Window sash holder. This would allow the house window to be locked at any position. Identified by Wayne Irwin, Wayne, Ohio; Nick Cerbo, Parsippany, N.J.; and Earl H. Rohrbaugh, Glen Rock, Pa. See patent no. 40,819. Photos submitted by Terri Gray via email.
Patent no. 40,819: Sash holder. Patent granted to Charles B. Clark, Mt. Pleasant, Iowa, Dec. 8, 1863.
Fence wire twister. Identified by Duane Plummer, Bargersville, Ind., and Richard Smith, Walnut Grove, Mo. See patent no. 410,951. Photos submitted by Herm Klein, Flint, Mich.
Patent no. 410,951: Twisting wire device for fence wires. Patent granted to William H.H. Yount, Troy, Ohio, Sept. 10, 1889.
Tool for a Superior grain drill. Tool was original equipment with the drill, used to adjust openers. Parts no. A994. Identified by Glenn Lofdahl, Strong City, Kan.; Dennis Bryant, Weston, Mo.; Dick Kates, Oakland, Iowa; and Dean Delavan, Cincinnatus, N.Y. Photos submitted by Mike Intlekofer, Bellevue, Wash. We are grateful to Jim McGhee, Hollandale, Wis., for his assistance with identification of this item.
Used to remove links from roller chain (like bicycle chain) by pushing the riveted pins from the links. This size tool will remove the pins through no. 60 chain. Identified by Wayne Schoer, Holstein, Iowa; Richard Willems, New Windsor, Ill.; William Evans, St. Joseph, Mo.; Duane Plummer; Gene Williams, Piedmont, S.D.; Virgil Koci, Topeka, Kan.; Larry Elgin, Burlingame, Kan.; Jim Baltzly, Beach City, Ohio; Glenn Lofdahl; Jim Bolt, Corsica, S.D.; Jim Eastman, Eskridge, Kan.; Larry Burkholder, Myerstown, Pa.; Joel Mosher, St. Clair, Minn.; Dallas R. Thimlar, Grabill, Ind.; Leonard Keifer, Gaithersburg, Md.; Gary Branham, Cumming, Ga.; Matt Ebert, O’Fallon, Ill.; Jim Cornell, Bedford, Pa.; Charlotte Spurgeon, Cuba, Mo.; John Whitcraft, Bellingham, Wash.; Kevin Duntley, South Dayton, N.Y.; Gary Wiese, Mankato, Minn.; David Belter, Pickett, Wis.; Gary Hoffman, Monroe, Wis.; James A. Thom, Minot, N.D.; Danny Sanderson, Sardis, Tenn.; Stanley Cross, LaMar, Neb.; Albert Hochstetler, Topeka, Ind.; Gary Wettschreck, Stacy, Minn.; Dean Delavan; Richard Bader, Middletown, N.Y.; Leigh Arnett, Lane, Kan.; Harry Jones, Brookings, S.D.; Michael St. Hilaire, White Swan, Wash.; William Thomas, Mankato, Kan.; Kenneth Waits, Rushville, Ind.; John Bikowsky, Madison, N.Y.; Melvin Evans, Truman, Minn.; Marlin Herbst, Merrill, Iowa; Jim Koltes, DeForest, Wis.; William A. Pass, Jordan, Minn.; Dan Chambers, Hammond, Ill.; Devern Linkugel, Marysville, Kan.; Donald Vollmer, Abbeville, La.; Paul Kiessling, Ceresco, Mich.; Gary E. Neuschafer, Lindsborg, Kan.; John S. Rauth, Ridgely, Md.; John Haynes, Brownsville, Ky.; Ralph Billings, Westminster, Md.; Norm Hays, Vernon, Colo.; Michael Taylor, Millersburg, Ind.; Nick Cerbo; Al Angus, Fairmont, Minn.; Earl H. Rohrbaugh; Lyle Schwarzrock, Poplar, Mt.; Gary E. Miller, Sandusky, Ohio; Dick Kates; Dean Howe,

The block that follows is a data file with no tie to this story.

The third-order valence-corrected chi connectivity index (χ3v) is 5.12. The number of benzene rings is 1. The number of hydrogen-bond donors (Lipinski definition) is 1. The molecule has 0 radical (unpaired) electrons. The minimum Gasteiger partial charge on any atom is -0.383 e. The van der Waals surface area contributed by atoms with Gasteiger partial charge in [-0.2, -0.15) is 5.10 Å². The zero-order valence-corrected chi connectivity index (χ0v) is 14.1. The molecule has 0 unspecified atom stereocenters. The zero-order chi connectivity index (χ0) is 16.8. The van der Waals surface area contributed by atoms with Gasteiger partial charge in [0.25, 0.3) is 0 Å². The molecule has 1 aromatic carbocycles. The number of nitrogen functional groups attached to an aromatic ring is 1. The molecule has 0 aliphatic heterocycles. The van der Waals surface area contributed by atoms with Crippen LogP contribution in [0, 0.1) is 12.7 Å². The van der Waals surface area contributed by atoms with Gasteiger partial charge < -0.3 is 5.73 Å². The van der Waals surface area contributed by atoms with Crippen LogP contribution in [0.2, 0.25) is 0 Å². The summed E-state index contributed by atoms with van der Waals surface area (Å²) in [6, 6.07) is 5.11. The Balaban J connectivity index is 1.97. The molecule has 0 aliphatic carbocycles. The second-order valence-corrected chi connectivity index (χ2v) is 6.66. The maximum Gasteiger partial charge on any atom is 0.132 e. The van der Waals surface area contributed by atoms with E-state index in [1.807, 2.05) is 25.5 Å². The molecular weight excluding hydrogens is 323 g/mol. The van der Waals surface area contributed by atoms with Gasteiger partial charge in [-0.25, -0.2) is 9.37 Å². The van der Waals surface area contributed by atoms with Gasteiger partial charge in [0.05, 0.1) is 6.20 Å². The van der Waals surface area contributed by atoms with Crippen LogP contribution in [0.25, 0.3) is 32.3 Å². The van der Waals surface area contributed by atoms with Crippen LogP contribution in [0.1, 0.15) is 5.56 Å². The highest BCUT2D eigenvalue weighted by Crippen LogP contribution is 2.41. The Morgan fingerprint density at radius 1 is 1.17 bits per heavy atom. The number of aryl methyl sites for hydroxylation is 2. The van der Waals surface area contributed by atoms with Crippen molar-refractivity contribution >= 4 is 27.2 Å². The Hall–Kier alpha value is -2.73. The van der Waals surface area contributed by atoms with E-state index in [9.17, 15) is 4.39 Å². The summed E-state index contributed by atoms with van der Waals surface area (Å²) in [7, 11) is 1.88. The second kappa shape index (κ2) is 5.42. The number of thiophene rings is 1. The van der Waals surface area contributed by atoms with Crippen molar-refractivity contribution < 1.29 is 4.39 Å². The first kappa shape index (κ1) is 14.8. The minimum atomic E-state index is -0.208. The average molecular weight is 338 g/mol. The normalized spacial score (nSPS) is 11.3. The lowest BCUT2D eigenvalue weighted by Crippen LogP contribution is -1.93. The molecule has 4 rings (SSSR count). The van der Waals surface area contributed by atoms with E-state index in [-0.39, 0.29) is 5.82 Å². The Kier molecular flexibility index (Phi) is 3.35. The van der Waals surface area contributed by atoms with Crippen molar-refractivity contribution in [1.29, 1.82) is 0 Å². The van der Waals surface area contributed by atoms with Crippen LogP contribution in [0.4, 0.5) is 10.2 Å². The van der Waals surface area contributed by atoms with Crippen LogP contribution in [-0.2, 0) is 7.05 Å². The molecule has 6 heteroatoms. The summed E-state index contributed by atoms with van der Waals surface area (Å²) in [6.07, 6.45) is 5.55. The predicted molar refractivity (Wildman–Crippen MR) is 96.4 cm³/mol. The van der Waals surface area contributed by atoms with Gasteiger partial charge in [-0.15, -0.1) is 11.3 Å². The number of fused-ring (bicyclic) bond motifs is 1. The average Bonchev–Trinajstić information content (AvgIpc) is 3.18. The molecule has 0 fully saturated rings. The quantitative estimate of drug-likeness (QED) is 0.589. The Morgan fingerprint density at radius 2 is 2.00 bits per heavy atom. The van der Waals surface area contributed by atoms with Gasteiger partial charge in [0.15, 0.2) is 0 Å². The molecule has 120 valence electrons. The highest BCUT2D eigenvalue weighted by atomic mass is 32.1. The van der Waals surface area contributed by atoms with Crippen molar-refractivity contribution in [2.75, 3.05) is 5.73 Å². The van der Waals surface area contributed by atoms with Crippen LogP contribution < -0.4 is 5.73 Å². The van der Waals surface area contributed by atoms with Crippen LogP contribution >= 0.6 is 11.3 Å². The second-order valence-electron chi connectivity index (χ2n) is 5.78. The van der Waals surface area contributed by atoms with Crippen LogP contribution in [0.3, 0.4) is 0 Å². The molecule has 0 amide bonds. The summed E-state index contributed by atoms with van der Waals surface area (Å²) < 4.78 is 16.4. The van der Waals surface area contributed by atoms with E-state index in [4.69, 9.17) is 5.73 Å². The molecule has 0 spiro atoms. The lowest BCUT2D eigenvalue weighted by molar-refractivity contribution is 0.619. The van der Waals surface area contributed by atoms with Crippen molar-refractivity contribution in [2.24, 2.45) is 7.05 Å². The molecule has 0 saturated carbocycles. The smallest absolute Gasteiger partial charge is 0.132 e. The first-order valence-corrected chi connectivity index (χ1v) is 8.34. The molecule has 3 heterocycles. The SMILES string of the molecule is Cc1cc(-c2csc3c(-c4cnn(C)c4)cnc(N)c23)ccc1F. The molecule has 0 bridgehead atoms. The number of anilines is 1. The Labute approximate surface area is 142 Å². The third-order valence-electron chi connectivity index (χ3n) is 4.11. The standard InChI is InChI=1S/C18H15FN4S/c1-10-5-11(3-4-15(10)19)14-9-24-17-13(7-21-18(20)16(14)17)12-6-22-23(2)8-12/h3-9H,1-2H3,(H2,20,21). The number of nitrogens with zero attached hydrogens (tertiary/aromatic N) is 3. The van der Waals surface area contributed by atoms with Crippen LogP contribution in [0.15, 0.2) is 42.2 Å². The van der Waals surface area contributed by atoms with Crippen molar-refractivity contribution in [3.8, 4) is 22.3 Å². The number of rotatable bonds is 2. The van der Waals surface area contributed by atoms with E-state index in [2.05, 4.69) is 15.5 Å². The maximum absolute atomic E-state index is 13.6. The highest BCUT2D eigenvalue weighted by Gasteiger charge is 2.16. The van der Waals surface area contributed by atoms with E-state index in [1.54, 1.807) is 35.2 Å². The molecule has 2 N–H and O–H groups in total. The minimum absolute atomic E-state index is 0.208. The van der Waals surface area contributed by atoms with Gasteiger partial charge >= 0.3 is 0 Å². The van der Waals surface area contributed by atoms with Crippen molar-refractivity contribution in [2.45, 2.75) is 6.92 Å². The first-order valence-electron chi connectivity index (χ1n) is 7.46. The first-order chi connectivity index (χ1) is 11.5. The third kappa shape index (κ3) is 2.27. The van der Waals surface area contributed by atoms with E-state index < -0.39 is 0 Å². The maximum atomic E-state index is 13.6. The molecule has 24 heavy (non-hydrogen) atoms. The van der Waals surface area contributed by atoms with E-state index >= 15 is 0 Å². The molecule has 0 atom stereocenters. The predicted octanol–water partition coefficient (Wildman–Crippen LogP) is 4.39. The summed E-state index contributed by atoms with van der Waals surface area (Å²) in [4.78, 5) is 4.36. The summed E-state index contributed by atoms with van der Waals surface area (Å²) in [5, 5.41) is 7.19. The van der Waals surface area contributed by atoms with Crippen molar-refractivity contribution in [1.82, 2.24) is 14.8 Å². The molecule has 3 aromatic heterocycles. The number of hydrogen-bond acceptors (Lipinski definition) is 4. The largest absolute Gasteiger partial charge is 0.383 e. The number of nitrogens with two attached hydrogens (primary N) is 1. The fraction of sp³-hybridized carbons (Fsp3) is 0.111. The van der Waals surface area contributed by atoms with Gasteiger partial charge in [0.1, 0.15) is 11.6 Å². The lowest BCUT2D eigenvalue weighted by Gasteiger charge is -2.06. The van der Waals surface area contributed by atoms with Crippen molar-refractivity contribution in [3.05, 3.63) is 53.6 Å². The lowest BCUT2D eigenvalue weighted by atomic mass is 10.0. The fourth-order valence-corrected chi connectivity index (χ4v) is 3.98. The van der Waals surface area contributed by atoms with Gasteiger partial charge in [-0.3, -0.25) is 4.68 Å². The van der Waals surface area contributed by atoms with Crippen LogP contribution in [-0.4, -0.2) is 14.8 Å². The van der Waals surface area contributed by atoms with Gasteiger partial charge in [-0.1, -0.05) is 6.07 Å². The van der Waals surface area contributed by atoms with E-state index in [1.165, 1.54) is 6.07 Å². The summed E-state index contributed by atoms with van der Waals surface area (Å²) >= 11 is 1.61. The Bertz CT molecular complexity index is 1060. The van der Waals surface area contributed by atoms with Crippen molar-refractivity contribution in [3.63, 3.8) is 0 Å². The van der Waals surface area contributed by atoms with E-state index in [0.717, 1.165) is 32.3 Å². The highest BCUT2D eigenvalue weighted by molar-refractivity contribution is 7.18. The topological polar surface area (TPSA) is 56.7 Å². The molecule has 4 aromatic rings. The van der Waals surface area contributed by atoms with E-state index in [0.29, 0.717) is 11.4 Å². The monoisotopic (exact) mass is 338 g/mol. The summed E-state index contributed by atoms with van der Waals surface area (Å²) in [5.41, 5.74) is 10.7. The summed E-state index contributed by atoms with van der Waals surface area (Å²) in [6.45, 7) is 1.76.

Genoa, Colo.; and Mike Prieb, Buhler, Kan. See patent no. 2,671,310. Photos submitted by Sam Schoenhals, Ridgecrest, Calif.
Patent no. 2,671,310: Rivet remover for chains. Patent granted to Gust C. Noack, Valley City, N.D., March 9, 1954.
Tractor steering gear, likely from a Moline Universal Model D tractor. Identified by Jerry Dekan; Robert Christie, Williamsburg, Kan.; Aaron Woker, Pearl City, Ill.; and Harris Saele, Devils Lake, N.D. Photos submitted by Steve Pavelsky via email.
Steering gear on a Moline Universal tractor. Photo courtesy Jerry Dekan.
Thatching rake used to remove thatch from lawns. Identified by James F. Doetsch, Lachine, Mich.; Richard Willems; Gene Williams; Jim Bogardus, DeSoto, Iowa; Harry Jones; Bill Bracy, Murfreesboro, Tenn.; Fred Yutzy, Vermontville, Mich.; Arthur Kallstrom, Kent, Ct.; Dick Kates; Nick Cerbo; and John Nagyiski, Felton, Del. Photo submitted by David Friedly, Blairsville, Ga.
July 2016, Item F: Orvie Wideman, Wallenstein, Ontario, Canada, believes the piece to be a potato planter meter wheel. A needle at the end of each arm picks up a piece of seed potato. The short extension closest to the center of the four arms strikes a spring-loaded roller, and pieces are stripped from the needle and deposited into the furrow.
John Bikowsky and William Dykhuis, Hallock, Minnesota, concur. “I have a 1-row horse-drawn potato planter made by Eureka Mower Co., Utica, New York, which has two of these side-by-side, mounted on a shaft. It allows eight potato slices to be picked up in one revolution and dropped in a furrow and covered by coulters on the planter.”
August 2016, Item F: Bob Gordon, Wellington, Ohio, believes this to be a tool used by a shoemaker to hold a wooden shoe form. “Leather could be wrapped and molded around the form and held tight to enable stitching or tacking the sole in place,” he says. “The shoe forms came in a variety of sizes.” Photo courtesy Bob Gordon.